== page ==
Machine Learning Seminar

CS 570
Computer Science Department, Portland State University

Fall 2016


Time: Thursdays, 4:00-5:30pm

Location: FAB 88-03

Instructor: Melanie Mitchell, FAB 115-13, (503) 720-2412, e-mail
Office hours: Tuesdays and Thursdays, 2-3pm, or by appointment

Course Mailing list: cs570@cs.pdx.edu

Course description: This course is a one-credit graduate seminar for students who have already taken a course in Machine Learning. Students will read and discuss recent papers in the Machine Learning literature. Each student will be responsible for presenting at least one paper during the term. This one-credit course will be offered each term, and students may take it multiple times. CS MS students who take this course for three terms may count it as one of the courses for the "Artificial Intelligence and Machine Learning" masters track requirement.

Prerequisites: CS 445/545 or permission of the instructor.

Textbook: None. We will read recent papers from the literature.

Course Work and Homework: One or more papers will be assigned per week for everyone in the class to read, along with a list of questions about the paper(s) that each student needs to answer before the following class. Each week one or more students will be assigned as discussion leaders for the week's papers.

Topic for Fall Term 2016: Deep Reinforcement Learning

Schedule for Fall Term 2016: This will be progressively filled in during the term.

No questions this week.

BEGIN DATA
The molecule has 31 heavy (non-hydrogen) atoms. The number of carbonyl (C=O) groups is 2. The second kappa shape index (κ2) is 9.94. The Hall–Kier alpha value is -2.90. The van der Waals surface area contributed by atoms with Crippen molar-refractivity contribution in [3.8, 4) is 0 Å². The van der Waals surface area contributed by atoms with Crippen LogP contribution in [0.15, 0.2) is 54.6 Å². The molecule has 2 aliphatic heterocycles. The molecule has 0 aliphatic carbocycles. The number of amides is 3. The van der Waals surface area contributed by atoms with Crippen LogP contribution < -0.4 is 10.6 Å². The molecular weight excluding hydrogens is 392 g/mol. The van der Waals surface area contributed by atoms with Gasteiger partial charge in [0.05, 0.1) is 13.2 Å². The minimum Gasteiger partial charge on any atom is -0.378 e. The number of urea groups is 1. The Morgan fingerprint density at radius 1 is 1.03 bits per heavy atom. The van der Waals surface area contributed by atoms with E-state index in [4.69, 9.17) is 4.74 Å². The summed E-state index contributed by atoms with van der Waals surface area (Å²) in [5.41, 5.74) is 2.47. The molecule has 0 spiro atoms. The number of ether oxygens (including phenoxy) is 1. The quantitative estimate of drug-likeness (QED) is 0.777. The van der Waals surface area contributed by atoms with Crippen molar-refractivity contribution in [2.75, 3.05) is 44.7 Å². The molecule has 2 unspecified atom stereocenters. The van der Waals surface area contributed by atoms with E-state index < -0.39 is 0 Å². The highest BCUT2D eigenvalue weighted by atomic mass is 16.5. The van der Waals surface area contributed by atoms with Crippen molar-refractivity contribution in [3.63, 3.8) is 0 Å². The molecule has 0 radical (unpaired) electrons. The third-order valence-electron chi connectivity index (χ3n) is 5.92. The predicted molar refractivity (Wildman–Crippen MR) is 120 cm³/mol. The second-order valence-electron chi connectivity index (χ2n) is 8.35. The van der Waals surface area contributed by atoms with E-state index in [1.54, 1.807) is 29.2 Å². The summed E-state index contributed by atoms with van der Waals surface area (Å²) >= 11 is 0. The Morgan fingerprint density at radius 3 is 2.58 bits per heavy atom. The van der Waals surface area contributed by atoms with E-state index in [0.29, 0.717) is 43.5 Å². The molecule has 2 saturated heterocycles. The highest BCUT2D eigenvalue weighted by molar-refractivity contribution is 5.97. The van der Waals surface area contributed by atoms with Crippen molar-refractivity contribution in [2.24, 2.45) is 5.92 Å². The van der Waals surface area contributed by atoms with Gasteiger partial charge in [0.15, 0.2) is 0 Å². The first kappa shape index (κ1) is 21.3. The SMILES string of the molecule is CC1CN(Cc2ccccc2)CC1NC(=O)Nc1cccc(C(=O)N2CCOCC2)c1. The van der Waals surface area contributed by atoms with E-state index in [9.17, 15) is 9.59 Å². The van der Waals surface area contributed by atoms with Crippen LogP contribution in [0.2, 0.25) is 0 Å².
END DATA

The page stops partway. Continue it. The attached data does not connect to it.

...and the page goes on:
Date

Topic

Discussion Leader(s)

Reading/Videos

Questions

Sept. 29

Introduction to deep reinforcement learning

Slides: pptx or pdf

Melanie

For students not familiar with reinforcement learning, or who want a review, please read Chapter 1 of Reinforcement Learning: An Introduction, by Sutton and Barto, before the first class

For students not familiar with convolutional neural networks, or who want a review, this is a good summary.

Oct 6

Learning to play Atari video games Anthony Mnih et al., Human-level control through deep reinforcement learning Week 2 Questions: pdf

Oct 13

AlphaGo Erik and Mihir Silver et al., Mastering the game of Go with deep neural networks and tree search Week 3 Questions: pdf

Oct 20

Double Q-Learning and Dueling Network Architectures Caitlin and Casey

van Hasselt et al., Deep reinforcement learning with double Q-learing

Wang et al., Dueling network architectures for deep reinforcement learning

Week 4 Questions: pdf

Oct 27

Applications in computer vision Jordan and Joachim

Mnih et al., Recurrent models of visual attention

Caicedo and Lazebnik, Active object localization with deep reinforcement learning

Week 5 Questions: pdf

Nov 3

Natural language applications Ari and Wesley

Satija and Pineau, Simultaneous machine translation using deep reinforcement learning

Narasimhan et al., Language understanding for text-based games using deep reinforcement learning

No questions this week.

Nov 10

Visualizing Deep-Q Networks Sharad and Melanie

van der Maaten & Hinton, Visualizing data using t-SNE.

Note: This paper is fairly technical, so if you prefer, you can instead watch this very clear talk explaining the paper.

Short lecture on differences between Q-learning, policy-learning, and "actor-critic" models (Melanie)

Week 7 Questions: pdf

Nov 17

Multi-Agent Deep Reinforcement Learning Devin and Henry

He et al., Opponent modeling in deep reinforcement learning

Shalev-Shwartz et al., Safe, multi-agent, reinforcement learning for autonomous driving

Nov 24

Thanksgiving: No class

Dec 1

Continuous action spaces; symbolic deep reinforcement learning Mike and Sheng

Lilicrap et al., Continuous control with deep reinforcement learning

Garnelo et al., Towards deep symbolic reinforcement learning

Week 9 Questions: pdf

Dec 8

More DRL applications Roberto and Thomas

Mao et al., Resource management with deep reinforcement learning

Narasimhan et al., Improving information extraction by acquiring external evidence with reinforcement learning

Week 10 Questions: pdf